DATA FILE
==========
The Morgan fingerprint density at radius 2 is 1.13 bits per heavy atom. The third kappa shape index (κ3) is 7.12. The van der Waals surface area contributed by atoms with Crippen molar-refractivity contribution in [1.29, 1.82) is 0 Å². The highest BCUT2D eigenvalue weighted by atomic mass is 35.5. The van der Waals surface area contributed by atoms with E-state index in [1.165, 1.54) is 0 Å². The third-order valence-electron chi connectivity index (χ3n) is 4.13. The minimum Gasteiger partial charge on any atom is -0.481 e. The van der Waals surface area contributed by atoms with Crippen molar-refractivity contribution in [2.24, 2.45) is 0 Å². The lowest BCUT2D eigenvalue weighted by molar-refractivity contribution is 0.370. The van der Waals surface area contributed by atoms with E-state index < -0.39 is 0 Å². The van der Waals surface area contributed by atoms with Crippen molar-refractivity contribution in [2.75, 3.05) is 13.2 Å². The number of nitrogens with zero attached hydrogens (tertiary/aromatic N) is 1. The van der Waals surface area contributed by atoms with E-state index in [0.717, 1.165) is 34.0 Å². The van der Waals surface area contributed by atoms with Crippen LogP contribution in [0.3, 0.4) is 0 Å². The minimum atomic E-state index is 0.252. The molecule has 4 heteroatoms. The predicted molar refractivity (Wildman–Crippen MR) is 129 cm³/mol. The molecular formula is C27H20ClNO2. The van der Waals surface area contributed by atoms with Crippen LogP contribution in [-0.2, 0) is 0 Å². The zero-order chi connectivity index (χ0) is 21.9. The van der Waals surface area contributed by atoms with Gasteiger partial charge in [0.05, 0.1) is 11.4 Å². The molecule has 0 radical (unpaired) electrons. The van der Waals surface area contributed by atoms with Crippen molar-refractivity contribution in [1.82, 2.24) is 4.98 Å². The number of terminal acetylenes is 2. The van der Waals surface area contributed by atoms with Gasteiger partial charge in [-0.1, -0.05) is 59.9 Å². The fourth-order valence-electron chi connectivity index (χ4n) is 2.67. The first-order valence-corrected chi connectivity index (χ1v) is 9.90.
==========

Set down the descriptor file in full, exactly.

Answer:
The Morgan fingerprint density at radius 2 is 1.13 bits per heavy atom. The third kappa shape index (κ3) is 7.12. The van der Waals surface area contributed by atoms with Crippen molar-refractivity contribution in [1.29, 1.82) is 0 Å². The highest BCUT2D eigenvalue weighted by atomic mass is 35.5. The van der Waals surface area contributed by atoms with E-state index in [1.165, 1.54) is 0 Å². The third-order valence-electron chi connectivity index (χ3n) is 4.13. The minimum Gasteiger partial charge on any atom is -0.481 e. The van der Waals surface area contributed by atoms with Crippen molar-refractivity contribution in [2.24, 2.45) is 0 Å². The lowest BCUT2D eigenvalue weighted by molar-refractivity contribution is 0.370. The van der Waals surface area contributed by atoms with E-state index < -0.39 is 0 Å². The van der Waals surface area contributed by atoms with Crippen molar-refractivity contribution in [2.75, 3.05) is 13.2 Å². The number of nitrogens with zero attached hydrogens (tertiary/aromatic N) is 1. The van der Waals surface area contributed by atoms with E-state index in [0.717, 1.165) is 34.0 Å². The van der Waals surface area contributed by atoms with Crippen LogP contribution in [0.3, 0.4) is 0 Å². The minimum atomic E-state index is 0.252. The molecule has 4 heteroatoms. The predicted molar refractivity (Wildman–Crippen MR) is 129 cm³/mol. The molecular formula is C27H20ClNO2. The van der Waals surface area contributed by atoms with Crippen LogP contribution in [-0.2, 0) is 0 Å². The zero-order chi connectivity index (χ0) is 21.9. The van der Waals surface area contributed by atoms with Gasteiger partial charge in [0.05, 0.1) is 11.4 Å². The molecule has 0 radical (unpaired) electrons. The van der Waals surface area contributed by atoms with Crippen molar-refractivity contribution in [1.82, 2.24) is 4.98 Å². The number of terminal acetylenes is 2. The van der Waals surface area contributed by atoms with Gasteiger partial charge in [-0.1, -0.05) is 59.9 Å². The fourth-order valence-electron chi connectivity index (χ4n) is 2.67. The first-order valence-corrected chi connectivity index (χ1v) is 9.90.